A Mighty Missionary of Civilisation and Progress


Matthew Boulton and James Watt pioneered the development of the steam engine in Birmingham during the late eighteenth century. In the century that followed, the transformative ‘power of steam’ would leave few West Midlands lives and livelihoods untouched.

On 21 August 1829 the case of Freeman vs Ledsam was heard by the Lord Chief Justice at Warwick Assizes. The plaintiff, Thomas Freeman, was a publican of Edmund Street, Birmingham; the defendant, Daniel Ledsam, the owner of a large steam-powered manufactory. Pub and manufactory stood some fifteen yards apart, and therein lay the source of the dispute.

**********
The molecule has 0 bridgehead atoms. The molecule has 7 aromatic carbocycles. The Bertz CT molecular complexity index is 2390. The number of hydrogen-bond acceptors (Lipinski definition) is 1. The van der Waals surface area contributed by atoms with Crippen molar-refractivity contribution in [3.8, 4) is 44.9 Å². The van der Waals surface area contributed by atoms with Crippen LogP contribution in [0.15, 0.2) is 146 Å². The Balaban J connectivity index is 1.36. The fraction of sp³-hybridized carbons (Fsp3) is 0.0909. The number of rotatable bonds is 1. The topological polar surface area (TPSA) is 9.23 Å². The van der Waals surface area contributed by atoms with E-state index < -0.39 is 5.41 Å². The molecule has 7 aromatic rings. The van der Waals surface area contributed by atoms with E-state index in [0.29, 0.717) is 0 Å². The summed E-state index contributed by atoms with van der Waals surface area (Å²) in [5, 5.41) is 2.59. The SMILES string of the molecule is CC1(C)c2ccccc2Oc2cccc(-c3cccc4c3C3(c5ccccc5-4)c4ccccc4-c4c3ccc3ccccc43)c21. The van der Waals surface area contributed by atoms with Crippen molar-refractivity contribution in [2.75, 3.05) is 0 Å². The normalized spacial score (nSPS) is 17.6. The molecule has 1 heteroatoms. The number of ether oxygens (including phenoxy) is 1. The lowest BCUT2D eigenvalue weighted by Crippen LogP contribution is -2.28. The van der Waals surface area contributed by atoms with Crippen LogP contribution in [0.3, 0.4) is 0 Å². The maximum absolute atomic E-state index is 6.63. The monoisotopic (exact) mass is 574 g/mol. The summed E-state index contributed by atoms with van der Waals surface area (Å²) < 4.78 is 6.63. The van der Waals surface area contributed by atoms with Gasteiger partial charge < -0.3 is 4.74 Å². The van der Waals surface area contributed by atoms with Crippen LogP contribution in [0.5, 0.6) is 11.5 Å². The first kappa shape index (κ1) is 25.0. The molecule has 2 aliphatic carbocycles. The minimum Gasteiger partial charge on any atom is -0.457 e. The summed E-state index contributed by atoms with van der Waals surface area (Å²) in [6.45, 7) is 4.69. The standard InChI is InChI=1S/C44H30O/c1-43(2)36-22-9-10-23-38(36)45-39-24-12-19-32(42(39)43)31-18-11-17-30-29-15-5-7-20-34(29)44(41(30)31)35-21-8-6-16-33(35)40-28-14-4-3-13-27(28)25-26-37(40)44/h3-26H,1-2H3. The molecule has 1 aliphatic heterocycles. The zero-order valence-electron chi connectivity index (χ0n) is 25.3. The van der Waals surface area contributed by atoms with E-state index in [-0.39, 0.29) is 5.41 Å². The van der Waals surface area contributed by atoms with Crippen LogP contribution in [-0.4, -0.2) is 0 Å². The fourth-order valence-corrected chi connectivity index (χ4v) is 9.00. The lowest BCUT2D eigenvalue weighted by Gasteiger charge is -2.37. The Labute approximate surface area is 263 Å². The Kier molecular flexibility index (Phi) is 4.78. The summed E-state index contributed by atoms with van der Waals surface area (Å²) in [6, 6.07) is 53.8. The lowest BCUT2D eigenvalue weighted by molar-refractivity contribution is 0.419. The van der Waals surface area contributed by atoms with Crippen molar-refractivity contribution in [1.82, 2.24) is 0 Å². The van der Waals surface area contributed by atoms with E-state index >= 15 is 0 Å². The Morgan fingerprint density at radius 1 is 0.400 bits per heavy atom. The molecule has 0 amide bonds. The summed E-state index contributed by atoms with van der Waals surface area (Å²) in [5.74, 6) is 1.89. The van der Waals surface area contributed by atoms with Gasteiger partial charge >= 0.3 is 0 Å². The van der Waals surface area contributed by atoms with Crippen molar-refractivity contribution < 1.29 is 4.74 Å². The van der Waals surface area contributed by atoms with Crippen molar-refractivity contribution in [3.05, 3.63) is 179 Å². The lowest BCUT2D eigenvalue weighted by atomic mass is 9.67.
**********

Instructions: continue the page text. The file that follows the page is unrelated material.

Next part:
Freeman’s allegation, reported the Leamington Spa Courier the following day, was that ‘the violent motion of the mass of the machinery produced such vibration in his house as to make the glasses jingle upon the shelves of his bar, and to shake the barrels in his cellar so as to deteriorate the quality of his ale, making it thick, sour and muddy’.

KEYWORDS: Steam Engine, Steam, James Watt, Boulton and Watt

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Steam Birmingham